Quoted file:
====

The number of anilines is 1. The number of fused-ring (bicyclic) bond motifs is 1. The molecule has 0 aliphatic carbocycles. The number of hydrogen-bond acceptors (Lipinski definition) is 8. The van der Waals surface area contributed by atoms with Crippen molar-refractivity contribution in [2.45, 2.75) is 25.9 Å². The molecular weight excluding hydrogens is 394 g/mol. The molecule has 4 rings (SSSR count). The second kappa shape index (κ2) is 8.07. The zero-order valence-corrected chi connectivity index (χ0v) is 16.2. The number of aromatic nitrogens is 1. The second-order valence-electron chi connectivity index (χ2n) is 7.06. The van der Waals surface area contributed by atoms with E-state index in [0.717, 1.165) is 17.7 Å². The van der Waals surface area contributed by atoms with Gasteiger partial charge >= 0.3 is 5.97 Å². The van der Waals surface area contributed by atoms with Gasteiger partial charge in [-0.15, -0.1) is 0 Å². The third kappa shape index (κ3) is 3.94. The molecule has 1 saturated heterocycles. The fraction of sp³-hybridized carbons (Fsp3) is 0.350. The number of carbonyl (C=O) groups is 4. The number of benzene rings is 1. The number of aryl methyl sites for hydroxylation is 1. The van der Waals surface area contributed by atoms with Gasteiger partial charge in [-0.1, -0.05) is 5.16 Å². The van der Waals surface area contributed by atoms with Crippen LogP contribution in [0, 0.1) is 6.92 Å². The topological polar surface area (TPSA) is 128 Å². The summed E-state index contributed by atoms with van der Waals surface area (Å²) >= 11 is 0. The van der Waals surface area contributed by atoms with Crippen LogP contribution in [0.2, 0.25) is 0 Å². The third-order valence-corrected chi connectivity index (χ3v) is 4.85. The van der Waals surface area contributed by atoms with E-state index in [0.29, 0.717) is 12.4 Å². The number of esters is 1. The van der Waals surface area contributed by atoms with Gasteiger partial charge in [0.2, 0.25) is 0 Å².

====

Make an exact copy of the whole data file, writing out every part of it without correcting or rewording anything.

The number of anilines is 1. The number of fused-ring (bicyclic) bond motifs is 1. The molecule has 0 aliphatic carbocycles. The number of hydrogen-bond acceptors (Lipinski definition) is 8. The van der Waals surface area contributed by atoms with Crippen molar-refractivity contribution in [2.45, 2.75) is 25.9 Å². The molecular weight excluding hydrogens is 394 g/mol. The molecule has 4 rings (SSSR count). The second kappa shape index (κ2) is 8.07. The zero-order valence-corrected chi connectivity index (χ0v) is 16.2. The number of aromatic nitrogens is 1. The second-order valence-electron chi connectivity index (χ2n) is 7.06. The van der Waals surface area contributed by atoms with E-state index in [0.717, 1.165) is 17.7 Å². The van der Waals surface area contributed by atoms with Gasteiger partial charge >= 0.3 is 5.97 Å². The van der Waals surface area contributed by atoms with Gasteiger partial charge in [-0.15, -0.1) is 0 Å². The third kappa shape index (κ3) is 3.94. The molecule has 1 saturated heterocycles. The fraction of sp³-hybridized carbons (Fsp3) is 0.350. The number of carbonyl (C=O) groups is 4. The number of benzene rings is 1. The number of aryl methyl sites for hydroxylation is 1. The van der Waals surface area contributed by atoms with Gasteiger partial charge in [-0.1, -0.05) is 5.16 Å². The van der Waals surface area contributed by atoms with Crippen LogP contribution in [0, 0.1) is 6.92 Å². The topological polar surface area (TPSA) is 128 Å². The summed E-state index contributed by atoms with van der Waals surface area (Å²) >= 11 is 0. The van der Waals surface area contributed by atoms with Crippen LogP contribution in [0.2, 0.25) is 0 Å². The third-order valence-corrected chi connectivity index (χ3v) is 4.85. The van der Waals surface area contributed by atoms with E-state index in [0.29, 0.717) is 12.4 Å². The number of esters is 1. The van der Waals surface area contributed by atoms with Gasteiger partial charge in [0.2, 0.25) is 0 Å².